Here's a smoking hot trend this summer: instead of steaks and burger patties, consider throwing rice or chocolate the barbecue. ©Elena Elisseeva/shutterstock.com

(Relaxnews) – You’ve smoked brisket, ham, ribs and fish, but what about throwing rice on the barbecue? Or chocolate, cheese and cocktails?

As summer barbecue season kicks into high gear, intrepid grill masters looking for the next big challenge may want to consider expanding their repertoire and pulling out unconventional foods for the smoker, a trend that’s already hit forward-thinking restaurants across North America.

According to Ted Reader, who wrote The Complete Idiot’s Guide to Smoking Foods, which was released in April, the rising interest in smoking is a knee-jerk reaction to the frenetic pace of life: smoking is an art form that returns to rustic, slow cooking and requires patience, labor, and above all time — perhaps the most valuable commodity today.

“Nowadays, in North America, we work long hard hours,” said Reader in an interview with Relaxnews. “People want to slow down, and want that experience of creating something that takes patience and time.”

Reader’s latest smoking epiphany, meanwhile, extends beyond traditional barbecue meats to Arborio rice, which he said gives an added complexity to risotto.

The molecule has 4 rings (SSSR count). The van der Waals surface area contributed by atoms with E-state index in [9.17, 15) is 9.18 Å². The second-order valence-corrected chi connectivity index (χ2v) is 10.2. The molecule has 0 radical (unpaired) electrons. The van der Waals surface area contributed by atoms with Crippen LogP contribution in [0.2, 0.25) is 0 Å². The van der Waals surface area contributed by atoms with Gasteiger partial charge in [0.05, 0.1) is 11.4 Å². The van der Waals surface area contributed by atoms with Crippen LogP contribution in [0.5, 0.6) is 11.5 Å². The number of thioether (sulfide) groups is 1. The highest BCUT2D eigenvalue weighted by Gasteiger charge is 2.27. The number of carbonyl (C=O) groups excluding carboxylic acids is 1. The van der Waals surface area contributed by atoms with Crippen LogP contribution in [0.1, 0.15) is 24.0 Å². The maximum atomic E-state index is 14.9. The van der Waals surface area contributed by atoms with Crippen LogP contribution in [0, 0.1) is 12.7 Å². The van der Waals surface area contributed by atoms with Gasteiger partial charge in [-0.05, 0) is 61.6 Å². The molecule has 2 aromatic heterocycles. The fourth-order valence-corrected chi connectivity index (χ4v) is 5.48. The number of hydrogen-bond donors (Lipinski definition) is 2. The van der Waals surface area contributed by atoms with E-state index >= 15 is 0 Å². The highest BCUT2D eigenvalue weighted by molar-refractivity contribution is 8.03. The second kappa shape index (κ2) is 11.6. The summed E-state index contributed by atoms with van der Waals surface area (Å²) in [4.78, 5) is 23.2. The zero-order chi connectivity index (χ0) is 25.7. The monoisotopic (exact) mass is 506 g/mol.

Unlike long grain rice, Arborio rice is more porous, making it ideal for smoking, he said, as the flavors are more apt to build up and penetrate each grain.

The result is a risotto with a depth of flavor and richness that serves as a perfect accompaniment to backyard barbecue menus or elegant dinner parties.

Another unexpected application of smoking foods involves cocktails, a trend that’s described as a natural spillover from the popularity of summertime barbecuing and outdoor grilling.

Mixologists are smoking ice cubes, cola, and spirits like tequila and Campari, as well as lining rims with smoked salt.

Cold smoking, which accomplishes the same flavor enhancement at lower temperatures between 40 F (4C) to 120 F (49 C), is ideal for foods like cheese and chocolate.

Other applications of smoking include everything from fish roe and smoked duck breast to yogurt and beer.

Meanwhile, a YouTube video showing viewers how to build their own cold smoker with just a tin can, smoking pellets and a soldering iron has garnered more than 245,500 views.